I am a teacher and quite frankly I don’t have time to do my hair every morning. This is because I am a proud lazy natural meaning that protective styles, wigs, and headwraps are my staples. Recently, donning a headwrap has become integral to my everyday style. However, as a professional, did I have some hesitance with wearing a headwrap for the first time? Of course, I did! Many young, African, female professionals in the diaspora have expressed some hesitancy with covering their hair in the workplace. We have been fed so much nonsense about how to “look professional” because of our natural hair textures, our figures, our features and so on not resembling our non-African/black colleagues. As a result, our generation is debunking and redefining standards of beauty and professionalism, in ways our parents wouldn’t have imagined when they first entered the workforce.
Where I teach, the dress code is fairly casual, with some teachers wearing jeans everyday and not being looked at strangely. Even though I knew nobody would tell me my headwrap looked unprofessional, (I usually wear it in a simple “unicorn” or criss-cross style) I still had some reservations. Then wash day fell on a Sunday (my day for weekly lesson planning) and I froze my DIY deep conditioner, and said this can wait another week. On Monday morning, I began wearing headwraps and small hoop earrings. Surprisingly, after a few days, my initial doubts gave way for a more authentic self to emerge at work. A redefined self who doesn’t need to conform or have my hair out and “on point” to look and be professional.
Moving forward, I decided to make headwrapping an everyday thing with inspiration from British author Zadie Smith. I am naturally drawn to women of colour in the diaspora who are writers. There is a timeless sophistication that oozes from the words they write to the effortless intentions behind the way they dress. Smith happens to be one of them and is often pictured with her signature criss-cross headwrap. In an interview last year with NPR, she states that “the headwrap began as a way of saving time, not being bothered to do my hair in any practical way, but also as a kind of … symbol or allegiance with exactly that kind of African ancestry. After all, many, many more women in the world wear something on their heads than don’t, and I like to be part of that sisterhood.” The idea of being part of a sisterhood by simply wearing a headwrap is an empowering sentiment. I often reflect on Smith’s words to shake off any doubts with wearing a headwrap in a professional setting. Where I live the teaching profession is not diverse and I would love to see significantly more young African females in the diaspora going into the field of Education. But for now, me wearing a headwrap as a teacher means representation of a whole sisterhood making a difference in this world.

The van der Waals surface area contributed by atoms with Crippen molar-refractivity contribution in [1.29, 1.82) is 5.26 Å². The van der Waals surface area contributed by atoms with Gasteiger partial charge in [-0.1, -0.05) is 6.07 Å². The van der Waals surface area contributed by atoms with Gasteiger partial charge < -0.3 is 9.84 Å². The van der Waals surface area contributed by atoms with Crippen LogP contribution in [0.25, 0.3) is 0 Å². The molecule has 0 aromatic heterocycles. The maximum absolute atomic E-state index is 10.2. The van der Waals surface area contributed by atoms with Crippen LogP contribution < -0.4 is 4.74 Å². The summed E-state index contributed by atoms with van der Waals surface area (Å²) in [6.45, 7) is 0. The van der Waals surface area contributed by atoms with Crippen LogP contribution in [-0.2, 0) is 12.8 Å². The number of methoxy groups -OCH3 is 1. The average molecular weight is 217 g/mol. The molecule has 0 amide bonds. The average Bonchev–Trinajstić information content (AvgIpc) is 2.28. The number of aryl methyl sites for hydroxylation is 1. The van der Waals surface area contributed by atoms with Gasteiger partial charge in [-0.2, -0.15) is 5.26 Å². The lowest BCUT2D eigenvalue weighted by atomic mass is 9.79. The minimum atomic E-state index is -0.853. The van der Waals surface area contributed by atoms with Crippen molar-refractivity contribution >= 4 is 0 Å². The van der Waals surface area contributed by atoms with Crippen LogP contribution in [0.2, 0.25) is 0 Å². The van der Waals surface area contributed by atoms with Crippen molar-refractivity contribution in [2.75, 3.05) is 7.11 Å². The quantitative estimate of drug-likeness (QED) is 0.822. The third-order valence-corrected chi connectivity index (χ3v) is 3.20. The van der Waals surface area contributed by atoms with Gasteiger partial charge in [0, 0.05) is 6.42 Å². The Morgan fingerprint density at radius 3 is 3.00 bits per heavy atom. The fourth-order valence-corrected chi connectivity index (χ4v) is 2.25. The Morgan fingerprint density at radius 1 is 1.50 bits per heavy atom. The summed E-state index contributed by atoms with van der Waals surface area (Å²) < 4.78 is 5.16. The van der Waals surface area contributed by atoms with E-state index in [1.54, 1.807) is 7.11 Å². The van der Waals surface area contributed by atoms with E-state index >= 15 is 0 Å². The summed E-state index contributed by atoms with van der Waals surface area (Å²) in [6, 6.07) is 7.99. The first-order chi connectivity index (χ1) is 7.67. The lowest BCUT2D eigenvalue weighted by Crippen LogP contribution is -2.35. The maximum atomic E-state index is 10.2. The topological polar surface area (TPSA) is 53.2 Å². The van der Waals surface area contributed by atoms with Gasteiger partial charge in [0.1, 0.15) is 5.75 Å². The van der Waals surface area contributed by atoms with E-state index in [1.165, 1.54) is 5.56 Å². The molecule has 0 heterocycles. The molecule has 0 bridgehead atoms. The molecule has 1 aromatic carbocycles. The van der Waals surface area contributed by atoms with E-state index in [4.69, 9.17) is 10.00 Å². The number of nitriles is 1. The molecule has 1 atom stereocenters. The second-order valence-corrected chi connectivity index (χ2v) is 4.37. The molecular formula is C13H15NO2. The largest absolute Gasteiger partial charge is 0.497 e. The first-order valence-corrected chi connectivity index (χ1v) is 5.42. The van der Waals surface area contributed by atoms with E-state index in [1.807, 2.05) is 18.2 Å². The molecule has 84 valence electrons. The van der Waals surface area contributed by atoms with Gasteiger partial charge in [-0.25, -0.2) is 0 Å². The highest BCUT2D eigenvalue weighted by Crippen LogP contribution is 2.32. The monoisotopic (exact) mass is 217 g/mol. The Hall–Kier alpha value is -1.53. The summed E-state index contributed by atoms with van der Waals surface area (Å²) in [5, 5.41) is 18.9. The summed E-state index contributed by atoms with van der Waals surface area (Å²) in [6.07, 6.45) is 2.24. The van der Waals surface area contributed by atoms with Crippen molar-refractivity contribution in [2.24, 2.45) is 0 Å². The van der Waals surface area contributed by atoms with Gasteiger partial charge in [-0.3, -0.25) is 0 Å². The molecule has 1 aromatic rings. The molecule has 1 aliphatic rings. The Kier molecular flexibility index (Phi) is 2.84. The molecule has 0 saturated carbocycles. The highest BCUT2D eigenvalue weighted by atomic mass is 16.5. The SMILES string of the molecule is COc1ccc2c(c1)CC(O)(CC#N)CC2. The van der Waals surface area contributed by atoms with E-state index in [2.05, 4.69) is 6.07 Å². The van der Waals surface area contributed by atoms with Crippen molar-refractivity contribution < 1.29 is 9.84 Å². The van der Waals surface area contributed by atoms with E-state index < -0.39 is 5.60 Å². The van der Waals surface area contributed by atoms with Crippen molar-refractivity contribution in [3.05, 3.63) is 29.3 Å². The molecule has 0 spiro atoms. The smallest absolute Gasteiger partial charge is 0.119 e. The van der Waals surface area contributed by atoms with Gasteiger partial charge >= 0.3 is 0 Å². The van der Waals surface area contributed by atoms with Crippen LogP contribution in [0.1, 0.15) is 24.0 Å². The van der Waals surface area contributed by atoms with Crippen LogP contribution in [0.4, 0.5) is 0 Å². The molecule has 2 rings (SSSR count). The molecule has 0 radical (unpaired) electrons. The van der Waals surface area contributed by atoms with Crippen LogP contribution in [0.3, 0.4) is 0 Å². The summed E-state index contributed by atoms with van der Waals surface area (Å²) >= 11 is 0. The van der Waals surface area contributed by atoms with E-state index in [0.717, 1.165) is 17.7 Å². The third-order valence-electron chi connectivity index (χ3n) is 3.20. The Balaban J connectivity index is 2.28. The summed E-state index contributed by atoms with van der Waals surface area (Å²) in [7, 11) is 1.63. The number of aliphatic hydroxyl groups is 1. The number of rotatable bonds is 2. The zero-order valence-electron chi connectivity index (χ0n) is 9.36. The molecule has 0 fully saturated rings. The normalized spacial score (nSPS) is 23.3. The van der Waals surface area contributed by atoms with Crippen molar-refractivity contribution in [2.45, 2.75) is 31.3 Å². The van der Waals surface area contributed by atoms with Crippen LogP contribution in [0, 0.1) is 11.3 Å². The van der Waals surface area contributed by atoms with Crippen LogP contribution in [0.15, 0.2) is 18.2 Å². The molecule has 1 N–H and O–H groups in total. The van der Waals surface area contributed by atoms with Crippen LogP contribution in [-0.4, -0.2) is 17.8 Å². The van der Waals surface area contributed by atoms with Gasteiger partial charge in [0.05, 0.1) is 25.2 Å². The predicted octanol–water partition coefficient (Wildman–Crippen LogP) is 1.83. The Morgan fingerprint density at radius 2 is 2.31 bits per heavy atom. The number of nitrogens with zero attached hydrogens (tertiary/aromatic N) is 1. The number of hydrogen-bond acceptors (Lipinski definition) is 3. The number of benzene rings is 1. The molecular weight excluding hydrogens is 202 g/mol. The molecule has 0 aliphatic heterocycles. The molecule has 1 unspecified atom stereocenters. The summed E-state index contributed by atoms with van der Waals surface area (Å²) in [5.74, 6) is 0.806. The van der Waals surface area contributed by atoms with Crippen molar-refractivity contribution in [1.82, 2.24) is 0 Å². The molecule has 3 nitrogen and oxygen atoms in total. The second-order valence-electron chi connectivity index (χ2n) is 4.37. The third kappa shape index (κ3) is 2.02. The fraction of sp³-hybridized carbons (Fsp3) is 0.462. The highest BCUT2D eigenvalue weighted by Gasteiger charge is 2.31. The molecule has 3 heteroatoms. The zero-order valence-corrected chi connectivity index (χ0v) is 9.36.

Present day, my students are an additional source of inspiration for embracing the headwrap. The cultural diversity in my classes energizes me and I am often told by students “we understand you.” That understanding comes with how I teach, how I can relate to their experiences as immigrants and how I present myself. My authentic self who loves to wear headwraps as a time saver, a fashion statement, and as cultural expression. It is rather incredible that one piece of cloth on my head can represent all of these things and it fits with my professional self. It does not hinder my pedagogy. The headwrap still makes some staff turn their heads in bemusement, but my students see it as normal. When I get my hair braided or leave out my natural hair again – it will be normal. When I go back to headwraps, it will be normal. The way I change up my crown often puts a smile on my students face and they respect me as a teacher, their “cool teacher.” Normalizing difference in the teaching profession is what I’m doing by being my authentic self. The self that is no longer worried about how I will be perceived because I don’t conform to always having my hair done or “blending in.”
Photo credit: Christian Atanga for Fanm Djanm headwraps.
Lynda is an educator that loves to capture all the places and experiences she is through writing. She was born in Kenya and grew up in the UK and now lives in Canada. As a critical observer of culture, language, aesthetics and identity SAYASPORA for her is a platform to share and create important narratives of young African women in the Diaspora that come with complexity and valuable matters to learn.
You can follow Lynda on Instragram @lybu